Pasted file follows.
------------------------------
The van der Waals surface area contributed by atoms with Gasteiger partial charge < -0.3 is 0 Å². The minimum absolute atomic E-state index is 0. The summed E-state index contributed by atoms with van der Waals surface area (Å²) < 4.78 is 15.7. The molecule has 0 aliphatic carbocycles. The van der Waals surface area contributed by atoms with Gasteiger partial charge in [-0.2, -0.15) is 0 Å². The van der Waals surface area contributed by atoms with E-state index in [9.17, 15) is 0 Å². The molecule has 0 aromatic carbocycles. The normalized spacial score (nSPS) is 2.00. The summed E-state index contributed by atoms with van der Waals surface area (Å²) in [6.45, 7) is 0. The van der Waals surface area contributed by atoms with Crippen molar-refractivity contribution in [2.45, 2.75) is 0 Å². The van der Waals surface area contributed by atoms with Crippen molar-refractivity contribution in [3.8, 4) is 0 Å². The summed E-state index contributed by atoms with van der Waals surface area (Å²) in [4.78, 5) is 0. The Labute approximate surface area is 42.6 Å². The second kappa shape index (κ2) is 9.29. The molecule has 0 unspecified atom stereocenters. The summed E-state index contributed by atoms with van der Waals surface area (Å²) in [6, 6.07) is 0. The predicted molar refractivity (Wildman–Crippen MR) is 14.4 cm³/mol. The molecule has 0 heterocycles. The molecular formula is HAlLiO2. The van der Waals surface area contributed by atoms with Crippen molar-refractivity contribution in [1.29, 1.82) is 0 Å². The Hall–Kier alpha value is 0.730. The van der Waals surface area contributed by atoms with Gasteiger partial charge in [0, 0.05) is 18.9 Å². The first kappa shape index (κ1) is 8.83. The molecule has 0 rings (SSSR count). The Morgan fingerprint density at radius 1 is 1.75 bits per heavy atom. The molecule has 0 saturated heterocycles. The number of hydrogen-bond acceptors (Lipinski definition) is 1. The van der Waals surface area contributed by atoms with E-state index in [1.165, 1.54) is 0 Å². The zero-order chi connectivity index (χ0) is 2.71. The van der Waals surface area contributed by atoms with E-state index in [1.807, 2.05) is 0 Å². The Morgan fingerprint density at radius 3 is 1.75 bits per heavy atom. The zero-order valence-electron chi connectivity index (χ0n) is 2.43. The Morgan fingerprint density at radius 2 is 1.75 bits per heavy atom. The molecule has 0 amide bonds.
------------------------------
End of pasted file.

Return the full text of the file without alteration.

The van der Waals surface area contributed by atoms with Gasteiger partial charge < -0.3 is 0 Å². The minimum absolute atomic E-state index is 0. The summed E-state index contributed by atoms with van der Waals surface area (Å²) < 4.78 is 15.7. The molecule has 0 aliphatic carbocycles. The van der Waals surface area contributed by atoms with Gasteiger partial charge in [-0.2, -0.15) is 0 Å². The van der Waals surface area contributed by atoms with E-state index in [9.17, 15) is 0 Å². The molecule has 0 aromatic carbocycles. The normalized spacial score (nSPS) is 2.00. The summed E-state index contributed by atoms with van der Waals surface area (Å²) in [6.45, 7) is 0. The van der Waals surface area contributed by atoms with Crippen molar-refractivity contribution in [2.45, 2.75) is 0 Å². The van der Waals surface area contributed by atoms with Crippen molar-refractivity contribution in [3.8, 4) is 0 Å². The summed E-state index contributed by atoms with van der Waals surface area (Å²) in [4.78, 5) is 0. The Labute approximate surface area is 42.6 Å². The second kappa shape index (κ2) is 9.29. The molecule has 0 unspecified atom stereocenters. The summed E-state index contributed by atoms with van der Waals surface area (Å²) in [6, 6.07) is 0. The predicted molar refractivity (Wildman–Crippen MR) is 14.4 cm³/mol. The molecule has 0 heterocycles. The molecular formula is HAlLiO2. The van der Waals surface area contributed by atoms with Crippen molar-refractivity contribution in [1.29, 1.82) is 0 Å². The Hall–Kier alpha value is 0.730. The van der Waals surface area contributed by atoms with Gasteiger partial charge in [0, 0.05) is 18.9 Å². The first kappa shape index (κ1) is 8.83. The molecule has 0 rings (SSSR count). The Morgan fingerprint density at radius 1 is 1.75 bits per heavy atom. The molecule has 0 saturated heterocycles. The number of hydrogen-bond acceptors (Lipinski definition) is 1. The van der Waals surface area contributed by atoms with E-state index in [1.165, 1.54) is 0 Å². The zero-order chi connectivity index (χ0) is 2.71. The van der Waals surface area contributed by atoms with E-state index in [1.807, 2.05) is 0 Å². The Morgan fingerprint density at radius 3 is 1.75 bits per heavy atom. The zero-order valence-electron chi connectivity index (χ0n) is 2.43. The Morgan fingerprint density at radius 2 is 1.75 bits per heavy atom. The molecule has 0 amide bonds.